The government, the education sector and the business community all say that we need to make better use of the potential of our workforce, and make sure that employees remain employable in the labour market of the future. But significant investment is required to do this properly. The government has therefore decided to allocate €167 million in funding to the Lifelong Development (LLO) Catalyser (see box) in 2022 and 2023. The money will come from the government’s Growth Fund, and is a financial injection that should give a significant boost to ‘lifelong learning’.
It is in our nature that we always want to keep learning, says Maaike Endedijk, Adjunct Professor in the field of professional learning and technology at the University of Twente. ‘And it’s also essential if we want to stay employable. But it’s very important to create conditions in which people have the opportunity to carry on learning. Employees have plenty of motivation when it comes to personal development – they just need the opportunities.’
The national LLO Catalyser is the link between the business community, social organisations, education, government and professionals themselves for lifelong development initiatives. The Catalyser initiates and coordinates cooperation, provides new solutions where these are required, and directs resources to where they are needed in order to organise lifelong learning more effectively and efficiently at the national and regional levels. The LLO Catalyser is driving the continued development of lifelong learning. By means of this project, vocational colleges, universities of applied sciences and universities are giving a much-needed boost to lifelong development, both nationally and in the regions.
The challenges of the next decade
But how? The current system of lifelong learning shows that we are facing three challenges: we still do not have enough insight into the demand for workers in the future; we do not have the right supply of people to meet that demand; and our learning culture remains underdeveloped in the Netherlands.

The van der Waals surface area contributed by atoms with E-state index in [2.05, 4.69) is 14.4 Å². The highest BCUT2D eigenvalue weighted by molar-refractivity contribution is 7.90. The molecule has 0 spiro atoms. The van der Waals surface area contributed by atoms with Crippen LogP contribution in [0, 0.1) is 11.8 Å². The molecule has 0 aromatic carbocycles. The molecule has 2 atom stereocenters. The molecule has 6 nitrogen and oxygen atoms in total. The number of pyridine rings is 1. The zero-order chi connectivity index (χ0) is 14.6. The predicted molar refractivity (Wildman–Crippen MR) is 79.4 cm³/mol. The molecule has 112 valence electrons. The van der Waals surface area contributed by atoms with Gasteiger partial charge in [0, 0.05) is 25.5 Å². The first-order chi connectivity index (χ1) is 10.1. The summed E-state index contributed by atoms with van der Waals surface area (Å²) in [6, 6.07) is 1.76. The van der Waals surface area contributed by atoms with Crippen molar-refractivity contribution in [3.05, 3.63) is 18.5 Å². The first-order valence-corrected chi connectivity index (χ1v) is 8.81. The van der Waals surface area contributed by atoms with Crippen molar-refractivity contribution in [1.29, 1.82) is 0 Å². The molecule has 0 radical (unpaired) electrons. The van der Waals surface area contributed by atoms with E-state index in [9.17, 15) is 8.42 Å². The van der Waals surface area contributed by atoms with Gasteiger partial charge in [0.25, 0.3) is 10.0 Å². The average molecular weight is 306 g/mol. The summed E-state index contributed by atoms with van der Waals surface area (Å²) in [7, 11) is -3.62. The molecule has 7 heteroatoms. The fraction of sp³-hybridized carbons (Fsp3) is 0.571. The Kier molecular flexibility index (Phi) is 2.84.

It’s a complicated issue, explains Endedijk. ‘That’s why companies, organisations and knowledge institutions need to collaborate much more in this area.’ And that is not easy. After all, professionals learn in a completely different way than students. ‘You can give students a set curriculum that they need to complete. But professionals expect much more autonomy and the freedom to apply what they are learning straight away.’
Towards a more skills-oriented labour market
How do you ensure that current employees continue to learn and get the right kind of support? Certainly not by sending them on a five-year evening course, according to Endedijk. ‘We don't want to send people back to school. We need to design a curriculum that is attractive and flexible, and provide enough capacity to implement it together with our stakeholders. And that will require funding.’ According to Endedijk, we should think less in terms of a qualifications-oriented labour market and more in terms of a skills-oriented labour market.
A clearer picture of the target group
IJsbrand Haagsma, who is the Special Envoy for Public Affairs at the University of Twente, agrees with this. ‘The employees of the future will continue developing and moving with the times,’ he explains. Universities will play an important role in that respect. In Endedijk’s opinion, it is important for knowledge institutions to get a clearer picture of their target group. ‘Just setting up a programme and hoping that people will sign up is not enough. Universities are generally very discipline-oriented, but the issues and challenges that we face as a society are not.’
An important priority for the LLO Catalyser is that it will give everyone the opportunity to continue developing throughout their whole life. But according to Endedijk, that is not necessarily an individual process. ‘Alumni, for instance, can sit down with their team leader and work out which expertise the company will need in five years’ time. Many companies are facing the same challenges. If we can bring them together with the knowledge institutions, we should be able to come up with something that is future-proof.’
This summer, more will be made known about how the lifelong learning will be structured in practice at the national level. ‘So in that sense, we are going to have to wait a while longer before we can actually start working on lifelong learning,’ says Haagsma. He explains that the country will be divided up into approximately twenty regions, and the LLO concept will then be put into practice at the regional level. ‘Ultimately, the idea is that the national LLO organisation will make transition deals with all the regions. Then we can match the supply with the demand.’
All hands on deck
So why does Endedijk believe in this project so strongly? ‘Look at what a challenging world we live in,’ she says. ‘We are going to need everybody to work on such complex issues.’ The people with the highest level of education are the ones who will be able to access lifelong learning the easiest. ‘But nobody should be left behind. Everyone needs to be able to participate. And the only way to achieve that is by investing in the development of all employees.’
Lecture halls, essays and exams might be a thing of the past, but the employees of the future will never stop learning.